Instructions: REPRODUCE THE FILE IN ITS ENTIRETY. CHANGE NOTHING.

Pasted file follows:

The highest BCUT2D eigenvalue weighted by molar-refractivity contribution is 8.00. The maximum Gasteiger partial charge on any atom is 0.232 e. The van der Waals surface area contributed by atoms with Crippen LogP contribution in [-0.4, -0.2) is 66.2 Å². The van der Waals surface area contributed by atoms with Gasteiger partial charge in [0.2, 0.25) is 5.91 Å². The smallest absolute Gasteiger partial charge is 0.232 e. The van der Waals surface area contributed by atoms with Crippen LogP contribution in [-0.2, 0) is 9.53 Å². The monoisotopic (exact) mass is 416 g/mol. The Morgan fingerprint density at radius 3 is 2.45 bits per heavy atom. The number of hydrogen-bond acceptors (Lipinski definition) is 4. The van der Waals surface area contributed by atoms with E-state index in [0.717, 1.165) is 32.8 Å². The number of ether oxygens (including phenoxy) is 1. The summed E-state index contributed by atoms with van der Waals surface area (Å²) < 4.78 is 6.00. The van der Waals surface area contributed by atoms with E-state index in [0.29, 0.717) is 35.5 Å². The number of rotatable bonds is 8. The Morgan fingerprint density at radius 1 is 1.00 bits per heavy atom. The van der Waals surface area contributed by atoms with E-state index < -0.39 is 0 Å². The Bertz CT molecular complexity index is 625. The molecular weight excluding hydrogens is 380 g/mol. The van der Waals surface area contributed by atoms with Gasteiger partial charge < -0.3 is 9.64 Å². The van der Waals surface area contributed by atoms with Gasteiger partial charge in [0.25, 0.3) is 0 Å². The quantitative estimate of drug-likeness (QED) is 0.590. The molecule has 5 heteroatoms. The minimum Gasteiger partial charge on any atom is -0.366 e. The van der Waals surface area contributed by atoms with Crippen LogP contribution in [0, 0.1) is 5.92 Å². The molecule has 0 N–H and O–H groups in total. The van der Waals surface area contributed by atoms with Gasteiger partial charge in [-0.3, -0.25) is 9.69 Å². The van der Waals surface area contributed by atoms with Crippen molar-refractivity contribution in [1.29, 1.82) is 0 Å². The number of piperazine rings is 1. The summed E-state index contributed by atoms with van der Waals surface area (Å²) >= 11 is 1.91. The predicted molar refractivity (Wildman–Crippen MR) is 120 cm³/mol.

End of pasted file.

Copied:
The highest BCUT2D eigenvalue weighted by molar-refractivity contribution is 8.00. The maximum Gasteiger partial charge on any atom is 0.232 e. The van der Waals surface area contributed by atoms with Crippen LogP contribution in [-0.4, -0.2) is 66.2 Å². The van der Waals surface area contributed by atoms with Gasteiger partial charge in [0.2, 0.25) is 5.91 Å². The smallest absolute Gasteiger partial charge is 0.232 e. The van der Waals surface area contributed by atoms with Crippen LogP contribution in [-0.2, 0) is 9.53 Å². The monoisotopic (exact) mass is 416 g/mol. The Morgan fingerprint density at radius 3 is 2.45 bits per heavy atom. The number of hydrogen-bond acceptors (Lipinski definition) is 4. The van der Waals surface area contributed by atoms with E-state index in [0.717, 1.165) is 32.8 Å². The number of ether oxygens (including phenoxy) is 1. The summed E-state index contributed by atoms with van der Waals surface area (Å²) < 4.78 is 6.00. The van der Waals surface area contributed by atoms with E-state index in [0.29, 0.717) is 35.5 Å². The number of rotatable bonds is 8. The Morgan fingerprint density at radius 1 is 1.00 bits per heavy atom. The van der Waals surface area contributed by atoms with E-state index < -0.39 is 0 Å². The Bertz CT molecular complexity index is 625. The molecular weight excluding hydrogens is 380 g/mol. The van der Waals surface area contributed by atoms with Gasteiger partial charge < -0.3 is 9.64 Å². The van der Waals surface area contributed by atoms with Gasteiger partial charge in [0.25, 0.3) is 0 Å². The quantitative estimate of drug-likeness (QED) is 0.590. The molecule has 5 heteroatoms. The minimum Gasteiger partial charge on any atom is -0.366 e. The van der Waals surface area contributed by atoms with Crippen LogP contribution in [0, 0.1) is 5.92 Å². The molecule has 0 N–H and O–H groups in total. The van der Waals surface area contributed by atoms with Gasteiger partial charge in [-0.3, -0.25) is 9.69 Å². The van der Waals surface area contributed by atoms with Crippen molar-refractivity contribution in [1.29, 1.82) is 0 Å². The number of piperazine rings is 1. The summed E-state index contributed by atoms with van der Waals surface area (Å²) >= 11 is 1.91. The predicted molar refractivity (Wildman–Crippen MR) is 120 cm³/mol.